Friday, October 8, 2010

Would you pay more than $1 a night for the latest DVDs?

Posted by OurTech Team | Friday, October 8, 2010 | Category: , |


For now, DVD rental kiosks like Redbox and Blockbuster Express are holding the line for nightly movie rentals at a buck — well, aside from a little tinkering here and there. But now comes word that Blockbuster Express and Universal are testing whether customers would pay as much as $3 a night to bring home the studio’s just-released DVDs.



So says the Los Angeles Times, which reports that as part of its new distribution deal with Universal — which, by the way, calls for the now-familiar 28-day window before the studio will allow buck-a-night rentals of its latest movies — Blockbuster Express operator NCR has agreed to test "premium" pricing for rentals of Universal DVDs that have just arrived in stores. (Just to be clear, Blockbuster Express kiosks are owned and operated by NCR, not the floundering Blockbuster Inc.)

Here’s how it’ll work, according to the L.A. Times: Blockbuster Express kiosks in certain test markets (NCR wouldn’t reveal which ones) will offer specific just-released Universal DVDs for rent before the usual 28-day release window is up — but for a "premium" price, perhaps as much as $3 for the first night, followed by slightly lower prices (maybe $2) for additional nights.

Once the 28-day new-release window has passed, the "premium" rental prices would fall back to earth — that is, the usual $1 a night — the Times reports. (Blu-ray rentals usually cost more—$1.50 a night in the case of Redbox.)



The idea, of course, is to see whether movie lovers would be willing to pay extra to rent, say, "Robin Hood" or "Get Him to the Greek" on the day those DVDs arrive in stores rather than having to wait a month, as required by the new pact between Universal and NCR.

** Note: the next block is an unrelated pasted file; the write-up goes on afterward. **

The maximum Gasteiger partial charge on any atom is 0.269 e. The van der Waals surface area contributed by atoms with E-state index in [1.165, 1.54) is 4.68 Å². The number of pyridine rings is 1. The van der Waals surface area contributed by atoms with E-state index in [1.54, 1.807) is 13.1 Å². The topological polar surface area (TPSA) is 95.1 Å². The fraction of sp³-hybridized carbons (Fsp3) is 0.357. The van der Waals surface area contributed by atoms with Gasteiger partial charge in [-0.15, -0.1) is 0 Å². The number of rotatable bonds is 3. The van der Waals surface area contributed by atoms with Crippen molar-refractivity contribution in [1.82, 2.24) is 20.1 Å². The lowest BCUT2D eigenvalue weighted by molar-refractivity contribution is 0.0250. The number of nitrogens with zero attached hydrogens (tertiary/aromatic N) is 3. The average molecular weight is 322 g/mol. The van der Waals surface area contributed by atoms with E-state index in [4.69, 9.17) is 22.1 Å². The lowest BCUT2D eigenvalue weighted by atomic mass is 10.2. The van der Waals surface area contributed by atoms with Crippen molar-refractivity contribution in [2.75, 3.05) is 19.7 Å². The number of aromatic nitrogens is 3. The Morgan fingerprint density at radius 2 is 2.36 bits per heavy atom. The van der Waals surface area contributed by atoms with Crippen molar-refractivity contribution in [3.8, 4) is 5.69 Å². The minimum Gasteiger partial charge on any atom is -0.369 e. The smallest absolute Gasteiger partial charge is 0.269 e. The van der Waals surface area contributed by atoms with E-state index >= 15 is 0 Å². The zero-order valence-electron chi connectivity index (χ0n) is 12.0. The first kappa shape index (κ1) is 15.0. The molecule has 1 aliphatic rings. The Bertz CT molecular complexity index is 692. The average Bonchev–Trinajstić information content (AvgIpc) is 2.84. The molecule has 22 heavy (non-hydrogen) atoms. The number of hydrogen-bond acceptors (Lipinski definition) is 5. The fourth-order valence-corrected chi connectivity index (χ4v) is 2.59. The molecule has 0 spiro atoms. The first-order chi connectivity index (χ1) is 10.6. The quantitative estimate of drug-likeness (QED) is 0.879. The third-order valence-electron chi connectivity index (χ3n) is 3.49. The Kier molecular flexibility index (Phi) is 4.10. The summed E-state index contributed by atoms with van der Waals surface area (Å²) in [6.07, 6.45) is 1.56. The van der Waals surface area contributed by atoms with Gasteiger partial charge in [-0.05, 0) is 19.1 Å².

The big Hollywood studios have been insisting on 28-day release windows for Redbox as well, although there’s no word whether Redbox — which has been quietly testing higher DVD rental prices in various markets over the past several months — would also try the "premium" pricing plan.

All these 28-day windows and "premium" rental testing stem from the growing concern of Hollywood execs over the cheap buck-a-night rental pricing so beloved by DVD kiosk fans.

The big studios are worried that the sight of their latest movies in buck-a-night rental kiosks will "devalue" their movies and further cut into their dwindling DVD revenue, and they’re hoping that home-video fanatics desperate to see the latest DVDs will buy them in stores rather than wait for the 28-day window to end.

But whether that’s an effective strategy is, of course, an open question.

Based on what I’ve heard from many of readers out there, you’re really not that interested in paying more to see the latest DVDs and Blu-rays on Day One; after all, most of us already have a backlog of movies we want to rent from Redbox, Netflix or Blockbuster Express, and then there’s the DVR queue, Xbox, PlayStation, movies on demand, you name it.

Now, I might be willing to pay more to rent a DVD or Blu-ray early for a special movie, a recent must-see that really made the grade, such as ... um, I’m thinking ...

Enough about me, though. Would you pay $3 a night to rent a just-released DVD from a kiosk, one for which you’d normally have to wait 28 days?

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